Rugby league: Harrison a prop of ages
Dave Hadfield was a schoolboy convert to rugby league, the game which, one way or another, has dominated his life ever since. After working for newspapers in Shropshire and Blackpool (where he covered the fortunes of Blackpool Borough) he travelled the world, working mainly in Hong Kong and Sydney. He became The Independent's rugby league man in 1990 and has written five books on the game and broadcast extensively for Sky and the BBC. Dave played his last game at the age of 53 and would have set up a try if anyone could have been bothered supporting his break. When not writing about the sport, he now limits himself to a bit of tick and pass with his local club, the Bolton Mets. Family includes supporters - of varying degrees of dedication - of Salford, Wigan, Sheffield Eagles and St George Illawarra.
Sunday 23 August 1998
At 34, the former Great Britain prop seemed to embody virtues that were just too old-fashioned to apply to the 1998 season. Instead, Harrison has led the way as Halifax have been one of the most consistent teams in the competition. Victory over Bradford at The Shay this evening will almost seal a top-three finish which few would have imagined for them at the start of the campaign.
"I did say before the season that, if we kept our senior players fit, we would definitely finish in the top five," Harrison said. "Well, we've kept them fit and we're going to do a bit better than that. People talk about our old players, but what it comes down to is having mentally tough people in the right areas of the field. There's only really me, Kelvin Skerrett and Gary Mercer who are getting on a bit. Apart from that, we're a young team."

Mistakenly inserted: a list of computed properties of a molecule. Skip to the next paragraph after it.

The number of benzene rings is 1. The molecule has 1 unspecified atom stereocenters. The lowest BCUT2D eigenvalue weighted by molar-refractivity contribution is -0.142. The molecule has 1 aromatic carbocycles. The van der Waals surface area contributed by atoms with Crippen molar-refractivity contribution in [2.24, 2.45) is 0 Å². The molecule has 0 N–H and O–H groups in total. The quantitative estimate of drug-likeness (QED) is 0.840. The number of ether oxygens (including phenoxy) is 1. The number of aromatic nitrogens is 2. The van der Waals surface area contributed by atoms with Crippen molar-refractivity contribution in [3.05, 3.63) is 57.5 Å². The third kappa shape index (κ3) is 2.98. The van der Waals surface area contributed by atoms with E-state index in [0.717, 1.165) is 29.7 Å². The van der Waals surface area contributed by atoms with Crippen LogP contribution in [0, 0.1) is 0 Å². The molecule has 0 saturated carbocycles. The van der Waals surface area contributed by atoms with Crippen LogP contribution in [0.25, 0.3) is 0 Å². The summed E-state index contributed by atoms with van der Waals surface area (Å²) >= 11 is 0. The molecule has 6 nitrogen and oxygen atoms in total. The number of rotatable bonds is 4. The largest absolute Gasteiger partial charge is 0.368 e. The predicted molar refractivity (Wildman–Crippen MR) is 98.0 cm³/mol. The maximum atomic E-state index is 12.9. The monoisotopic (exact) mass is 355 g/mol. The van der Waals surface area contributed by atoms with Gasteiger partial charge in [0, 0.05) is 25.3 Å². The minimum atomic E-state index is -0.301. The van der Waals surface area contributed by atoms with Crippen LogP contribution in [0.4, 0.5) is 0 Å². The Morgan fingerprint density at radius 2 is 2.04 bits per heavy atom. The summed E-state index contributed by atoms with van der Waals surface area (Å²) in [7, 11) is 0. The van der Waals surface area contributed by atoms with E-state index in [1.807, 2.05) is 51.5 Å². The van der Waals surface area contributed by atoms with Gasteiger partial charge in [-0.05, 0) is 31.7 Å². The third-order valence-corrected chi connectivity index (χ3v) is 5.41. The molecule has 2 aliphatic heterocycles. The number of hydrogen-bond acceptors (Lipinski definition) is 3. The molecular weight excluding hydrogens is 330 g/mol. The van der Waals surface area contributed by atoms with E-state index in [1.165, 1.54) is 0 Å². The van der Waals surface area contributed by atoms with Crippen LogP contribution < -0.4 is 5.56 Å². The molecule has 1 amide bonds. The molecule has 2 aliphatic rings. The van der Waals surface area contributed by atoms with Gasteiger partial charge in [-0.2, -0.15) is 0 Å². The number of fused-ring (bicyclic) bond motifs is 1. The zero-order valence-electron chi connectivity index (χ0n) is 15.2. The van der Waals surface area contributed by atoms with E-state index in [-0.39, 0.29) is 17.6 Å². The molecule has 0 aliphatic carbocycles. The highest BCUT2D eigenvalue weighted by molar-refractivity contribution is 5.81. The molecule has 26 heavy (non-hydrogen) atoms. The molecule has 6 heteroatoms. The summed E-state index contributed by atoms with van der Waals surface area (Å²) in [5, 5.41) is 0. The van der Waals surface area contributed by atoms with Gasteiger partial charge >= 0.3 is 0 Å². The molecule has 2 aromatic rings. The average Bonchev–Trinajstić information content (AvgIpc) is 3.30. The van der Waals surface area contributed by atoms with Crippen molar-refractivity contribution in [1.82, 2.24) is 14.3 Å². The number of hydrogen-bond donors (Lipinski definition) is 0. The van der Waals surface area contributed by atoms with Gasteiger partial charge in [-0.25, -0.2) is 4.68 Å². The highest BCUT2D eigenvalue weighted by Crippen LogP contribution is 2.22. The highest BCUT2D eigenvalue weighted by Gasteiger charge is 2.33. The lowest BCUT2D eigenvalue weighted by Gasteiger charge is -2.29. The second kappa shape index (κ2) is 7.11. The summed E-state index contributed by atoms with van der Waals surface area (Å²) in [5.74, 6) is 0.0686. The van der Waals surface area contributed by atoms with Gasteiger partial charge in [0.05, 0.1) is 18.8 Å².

For all that, it is the senior citizens in the pack upon whom Halifax's success has been built this season. Skerrett and Harrison have been intimidating presences in the front row, while Mercer has found a new lease of life behind them. "There were times last season when I was having to play the forwards on my own," Harrison added. "It's nice now that we've got Kelvin and players like young Richard Marshall and Des Clark to give me a rest occasionally.
"I also think that Gavin Clinch is an outstanding footballer at scrum- half - the sort of player we have been looking for there for a few years. Some Australians come here to take the money, but he has come to play. And Paul Rowley is a class player who has come on leaps and bounds this season. He used to be a bit short-sighted in his play, but now he's using his sharpness for the good of the team."
But this season's Halifax add up to more than the sum of their parts. "There's just a special feeling here," he said. "The closest thing I've known to it was at Hull when we beat Widnes to win the Premiership final. We weren't the best team in it and nobody rated us, but everything was just right. It feels very much the same this year."
The pleasure and the success that this campaign has brought have made Harrison, whose personal achievements include 14 Great Britain caps, think about extending his own playing career. "I'm 34, but I'm enjoying it so much that I'm seriously considering having another 12 months."
Whatever happens, he has already done much to disprove the theory that there is no place for the big, traditional-type prop in summer rugby. Halifax's approach has involved modifying the training regime for their senior citizens. "We don't train as hard as the others, but we do a lot of different stuff that puts less strain on the joints," Harrison said.
It is a system that has worked, as Bradford could find to their cost tonight, but Harrison regards the Bulls as dangerous opponents, despite their patchy form this year. "I think they've been very unfortunate, with injuries. James Lowes missed a lot of the pre-season and had never quite recovered," he said.
"But they're still a good side and they will be desperate to win this game. If we win, we're virtually guaranteed a top-three place, but it's more important to them than it is to us."
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